As summer heat drives us inside we revisit concepts from an ECA Research in Practice Series, Living Spaces—Indoor learning environments written by Luke Touhill.
Young children’s play is so much deeper than the ‘game’ visible to adults or the equipment that sets up the play experience. The spaces children and adults live and move through shape their interactions and activities; they determine how play and learning unfold.
‘Physical space is a powerful influence on our work with children’ says Luke Touhill, who studied the design of Australian early childhood environments. He explores the concept of ‘living spaces’ in . We usually associate a living room or ‘the living space’ with home and personal life. Yet children and adults do a lot of their living away from home and their personal environment. Luke Touhill’s work encourages us to consider how we make the early learning environment a ‘living environment’ for young children. What factors make it a place that feels familiar and intimate yet also capable of challenging and extending children and educators? How do we create living spaces that foster the behaviours and messages we value for young children?
Touhill argues there’s no single answer but he poses some useful questions. It is not simply a matter of what should a living space look like. What does your space look and feel like: how would you describe its ‘personality’ or ‘feel’? What does your early learning environment communicate to those who enter it?
Does it send the message you intend to send or is it communicating something else altogether? What choices does it offer young children? Is there a ‘makeover’ approach aimed at stimulation and change or do you preserve the familiar. Opportunities for different kinds of play matter; play that can spread and play that can be contained and separate.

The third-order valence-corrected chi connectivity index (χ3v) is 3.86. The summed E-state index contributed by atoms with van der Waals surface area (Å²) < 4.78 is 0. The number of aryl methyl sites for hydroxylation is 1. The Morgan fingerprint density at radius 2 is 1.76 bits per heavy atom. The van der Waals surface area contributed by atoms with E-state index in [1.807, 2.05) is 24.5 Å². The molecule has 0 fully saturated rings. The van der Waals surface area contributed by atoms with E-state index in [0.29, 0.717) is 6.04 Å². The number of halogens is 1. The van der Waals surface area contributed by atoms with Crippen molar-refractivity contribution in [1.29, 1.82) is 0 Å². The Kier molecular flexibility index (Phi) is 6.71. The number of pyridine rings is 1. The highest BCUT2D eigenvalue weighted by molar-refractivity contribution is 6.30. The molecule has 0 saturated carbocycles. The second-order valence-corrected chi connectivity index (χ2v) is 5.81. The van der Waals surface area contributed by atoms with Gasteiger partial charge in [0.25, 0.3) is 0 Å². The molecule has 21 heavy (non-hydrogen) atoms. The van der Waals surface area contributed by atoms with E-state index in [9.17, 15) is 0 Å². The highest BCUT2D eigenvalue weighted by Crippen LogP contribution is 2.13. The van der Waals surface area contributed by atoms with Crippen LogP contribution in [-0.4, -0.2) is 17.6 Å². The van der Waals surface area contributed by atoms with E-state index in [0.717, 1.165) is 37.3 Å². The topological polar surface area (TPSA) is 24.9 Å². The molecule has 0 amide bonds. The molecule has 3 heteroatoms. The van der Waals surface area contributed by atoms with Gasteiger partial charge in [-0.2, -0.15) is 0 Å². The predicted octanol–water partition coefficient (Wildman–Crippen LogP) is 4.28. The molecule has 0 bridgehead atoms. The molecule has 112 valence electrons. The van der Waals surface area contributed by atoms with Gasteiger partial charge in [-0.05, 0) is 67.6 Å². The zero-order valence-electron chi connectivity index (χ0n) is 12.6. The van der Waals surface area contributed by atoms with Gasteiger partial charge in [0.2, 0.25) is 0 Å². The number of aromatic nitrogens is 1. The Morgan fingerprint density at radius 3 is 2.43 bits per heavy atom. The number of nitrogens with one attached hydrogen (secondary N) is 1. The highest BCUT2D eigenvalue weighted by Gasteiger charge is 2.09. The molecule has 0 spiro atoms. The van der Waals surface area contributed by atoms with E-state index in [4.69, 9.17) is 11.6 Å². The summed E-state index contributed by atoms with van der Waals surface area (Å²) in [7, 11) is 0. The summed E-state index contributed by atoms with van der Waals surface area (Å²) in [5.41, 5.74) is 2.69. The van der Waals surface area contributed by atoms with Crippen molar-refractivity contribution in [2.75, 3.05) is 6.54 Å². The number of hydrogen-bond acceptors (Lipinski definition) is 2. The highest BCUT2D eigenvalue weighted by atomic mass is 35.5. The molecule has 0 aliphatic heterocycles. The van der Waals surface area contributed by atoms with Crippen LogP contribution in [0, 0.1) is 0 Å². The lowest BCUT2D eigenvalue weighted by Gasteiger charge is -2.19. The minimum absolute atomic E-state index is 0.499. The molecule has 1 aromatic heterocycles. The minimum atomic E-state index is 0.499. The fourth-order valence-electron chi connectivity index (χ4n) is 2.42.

Beauty and order are important factors but they are not enough to create a truly living space. A museum can have beauty and order but it is not what we think of as a living space for young children. In fact some of the ‘living rooms’ in houses of the past were places where families and children did the least of their ‘living’. In the past children might have been banned from the household ‘living room’, with it being saved for ‘company’ and first impressions. It is worth pausing to think about what your early learning setting borrows from your own home and your values. Considering the hours each week that young children spend in your early learning setting, how does your early learning environment provide a stage for all the living that children need to do during those hours?
Luke Tuohill is an early childhood teacher with more than 25 years’ experience in the early childhood sector. He has written and recorded on play environments for young children. His Research in Practice Series title Living Spaces—Indoor learning environments is one of a number of play and learning environment resources available from ECA.
Other resources include:
Every Child–VOL. 21 NO. 3 2015—Reflecting on Environments ($10.00 Sale Price until 19 Feb 2018)
Let’s Play!: Aboriginal games and activities for children was put together by Network SA and explores traditional skills – storytelling, observation, tracking, strategy, speed and manual dexterity—as well as using simple materials such as sand, sticks, pebbles, branches, bark, rind etc. It describes games and activities sourced from many Aboriginal groups throughout Australia that can be incorporated into every day play at home or in early childhood centres, outside school hours programs and family day care.
Progressing Play: Practicalities, intentions and possibilities in emerging co-constructed curriculum by Leanne Hunter and Lisa J. Sonter
Encouraging physical development through movement and play by Carol Archer and Iram Siraj.